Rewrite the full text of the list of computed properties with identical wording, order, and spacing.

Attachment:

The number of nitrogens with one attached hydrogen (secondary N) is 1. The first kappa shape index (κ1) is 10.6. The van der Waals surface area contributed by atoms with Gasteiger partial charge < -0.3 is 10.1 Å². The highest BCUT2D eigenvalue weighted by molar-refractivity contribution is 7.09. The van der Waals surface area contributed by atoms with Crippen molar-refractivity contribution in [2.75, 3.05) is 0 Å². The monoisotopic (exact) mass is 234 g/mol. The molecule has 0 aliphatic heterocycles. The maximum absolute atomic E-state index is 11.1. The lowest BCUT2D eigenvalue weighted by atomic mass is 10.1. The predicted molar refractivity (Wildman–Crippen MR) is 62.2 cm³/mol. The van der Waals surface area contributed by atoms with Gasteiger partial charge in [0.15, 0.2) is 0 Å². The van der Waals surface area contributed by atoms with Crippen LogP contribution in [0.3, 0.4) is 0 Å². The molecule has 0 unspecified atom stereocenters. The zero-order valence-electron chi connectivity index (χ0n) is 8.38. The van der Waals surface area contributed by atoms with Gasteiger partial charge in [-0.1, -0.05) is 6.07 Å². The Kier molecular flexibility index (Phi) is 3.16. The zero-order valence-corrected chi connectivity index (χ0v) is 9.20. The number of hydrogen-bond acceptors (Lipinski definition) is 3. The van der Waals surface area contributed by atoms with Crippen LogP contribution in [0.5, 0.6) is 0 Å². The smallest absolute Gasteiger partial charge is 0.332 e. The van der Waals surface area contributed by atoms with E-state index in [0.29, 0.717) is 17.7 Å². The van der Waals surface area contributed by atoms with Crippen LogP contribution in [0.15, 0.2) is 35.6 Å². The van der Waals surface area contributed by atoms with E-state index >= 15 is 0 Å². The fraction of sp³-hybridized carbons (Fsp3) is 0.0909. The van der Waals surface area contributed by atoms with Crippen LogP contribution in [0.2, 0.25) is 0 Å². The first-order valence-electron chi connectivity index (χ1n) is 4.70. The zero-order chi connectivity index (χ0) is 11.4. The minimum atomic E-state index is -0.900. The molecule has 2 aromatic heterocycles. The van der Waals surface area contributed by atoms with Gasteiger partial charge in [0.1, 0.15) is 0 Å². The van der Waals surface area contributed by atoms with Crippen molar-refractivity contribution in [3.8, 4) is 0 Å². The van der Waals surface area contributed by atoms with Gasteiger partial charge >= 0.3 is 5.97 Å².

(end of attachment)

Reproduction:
The number of nitrogens with one attached hydrogen (secondary N) is 1. The first kappa shape index (κ1) is 10.6. The van der Waals surface area contributed by atoms with Gasteiger partial charge < -0.3 is 10.1 Å². The highest BCUT2D eigenvalue weighted by molar-refractivity contribution is 7.09. The van der Waals surface area contributed by atoms with Crippen molar-refractivity contribution in [2.75, 3.05) is 0 Å². The monoisotopic (exact) mass is 234 g/mol. The molecule has 0 aliphatic heterocycles. The maximum absolute atomic E-state index is 11.1. The lowest BCUT2D eigenvalue weighted by atomic mass is 10.1. The predicted molar refractivity (Wildman–Crippen MR) is 62.2 cm³/mol. The van der Waals surface area contributed by atoms with Gasteiger partial charge in [0.15, 0.2) is 0 Å². The van der Waals surface area contributed by atoms with Crippen LogP contribution in [0.3, 0.4) is 0 Å². The molecule has 0 unspecified atom stereocenters. The zero-order valence-electron chi connectivity index (χ0n) is 8.38. The van der Waals surface area contributed by atoms with Gasteiger partial charge in [-0.1, -0.05) is 6.07 Å². The Kier molecular flexibility index (Phi) is 3.16. The zero-order valence-corrected chi connectivity index (χ0v) is 9.20. The number of hydrogen-bond acceptors (Lipinski definition) is 3. The van der Waals surface area contributed by atoms with Crippen LogP contribution in [0.5, 0.6) is 0 Å². The smallest absolute Gasteiger partial charge is 0.332 e. The van der Waals surface area contributed by atoms with E-state index in [0.29, 0.717) is 17.7 Å². The van der Waals surface area contributed by atoms with Crippen LogP contribution in [0.15, 0.2) is 35.6 Å². The van der Waals surface area contributed by atoms with E-state index >= 15 is 0 Å². The fraction of sp³-hybridized carbons (Fsp3) is 0.0909. The van der Waals surface area contributed by atoms with Crippen LogP contribution in [0.2, 0.25) is 0 Å². The first-order valence-electron chi connectivity index (χ1n) is 4.70. The zero-order chi connectivity index (χ0) is 11.4. The minimum atomic E-state index is -0.900. The molecule has 2 aromatic heterocycles. The van der Waals surface area contributed by atoms with Gasteiger partial charge in [0.1, 0.15) is 0 Å². The van der Waals surface area contributed by atoms with Crippen molar-refractivity contribution in [3.8, 4) is 0 Å². The van der Waals surface area contributed by atoms with Gasteiger partial charge >= 0.3 is 5.97 Å².